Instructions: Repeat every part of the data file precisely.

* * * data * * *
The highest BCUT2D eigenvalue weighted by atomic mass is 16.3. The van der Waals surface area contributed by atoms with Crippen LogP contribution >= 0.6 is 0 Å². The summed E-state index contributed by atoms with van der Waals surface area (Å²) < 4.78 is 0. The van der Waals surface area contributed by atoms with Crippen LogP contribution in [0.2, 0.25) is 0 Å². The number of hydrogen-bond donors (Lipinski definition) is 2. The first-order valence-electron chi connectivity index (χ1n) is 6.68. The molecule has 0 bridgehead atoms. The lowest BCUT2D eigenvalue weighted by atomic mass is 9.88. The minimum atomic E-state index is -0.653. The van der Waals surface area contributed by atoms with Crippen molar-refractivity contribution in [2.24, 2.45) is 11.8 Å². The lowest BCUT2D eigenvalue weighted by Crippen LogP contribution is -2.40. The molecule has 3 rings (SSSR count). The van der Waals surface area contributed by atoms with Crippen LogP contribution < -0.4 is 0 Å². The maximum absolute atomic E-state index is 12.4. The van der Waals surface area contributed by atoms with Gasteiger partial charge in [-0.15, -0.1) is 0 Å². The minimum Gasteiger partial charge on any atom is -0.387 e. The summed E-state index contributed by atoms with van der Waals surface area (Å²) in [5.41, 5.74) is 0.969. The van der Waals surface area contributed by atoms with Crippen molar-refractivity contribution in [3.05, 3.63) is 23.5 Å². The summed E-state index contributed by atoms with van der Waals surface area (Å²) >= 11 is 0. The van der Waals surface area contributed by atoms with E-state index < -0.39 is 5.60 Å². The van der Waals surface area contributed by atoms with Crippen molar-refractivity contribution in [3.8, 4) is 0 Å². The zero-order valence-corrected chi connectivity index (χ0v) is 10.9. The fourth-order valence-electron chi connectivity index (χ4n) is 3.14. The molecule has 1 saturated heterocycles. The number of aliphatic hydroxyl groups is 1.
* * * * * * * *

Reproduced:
The highest BCUT2D eigenvalue weighted by atomic mass is 16.3. The van der Waals surface area contributed by atoms with Crippen LogP contribution >= 0.6 is 0 Å². The summed E-state index contributed by atoms with van der Waals surface area (Å²) < 4.78 is 0. The van der Waals surface area contributed by atoms with Crippen LogP contribution in [0.2, 0.25) is 0 Å². The number of hydrogen-bond donors (Lipinski definition) is 2. The first-order valence-electron chi connectivity index (χ1n) is 6.68. The molecule has 0 bridgehead atoms. The lowest BCUT2D eigenvalue weighted by atomic mass is 9.88. The minimum atomic E-state index is -0.653. The van der Waals surface area contributed by atoms with Crippen molar-refractivity contribution in [2.24, 2.45) is 11.8 Å². The lowest BCUT2D eigenvalue weighted by Crippen LogP contribution is -2.40. The molecule has 3 rings (SSSR count). The van der Waals surface area contributed by atoms with Crippen LogP contribution < -0.4 is 0 Å². The maximum absolute atomic E-state index is 12.4. The van der Waals surface area contributed by atoms with Gasteiger partial charge in [-0.15, -0.1) is 0 Å². The minimum Gasteiger partial charge on any atom is -0.387 e. The summed E-state index contributed by atoms with van der Waals surface area (Å²) in [5.41, 5.74) is 0.969. The van der Waals surface area contributed by atoms with Crippen molar-refractivity contribution in [3.05, 3.63) is 23.5 Å². The summed E-state index contributed by atoms with van der Waals surface area (Å²) >= 11 is 0. The van der Waals surface area contributed by atoms with E-state index < -0.39 is 5.60 Å². The van der Waals surface area contributed by atoms with Crippen molar-refractivity contribution in [3.8, 4) is 0 Å². The zero-order valence-corrected chi connectivity index (χ0v) is 10.9. The fourth-order valence-electron chi connectivity index (χ4n) is 3.14. The molecule has 1 saturated heterocycles. The number of aliphatic hydroxyl groups is 1.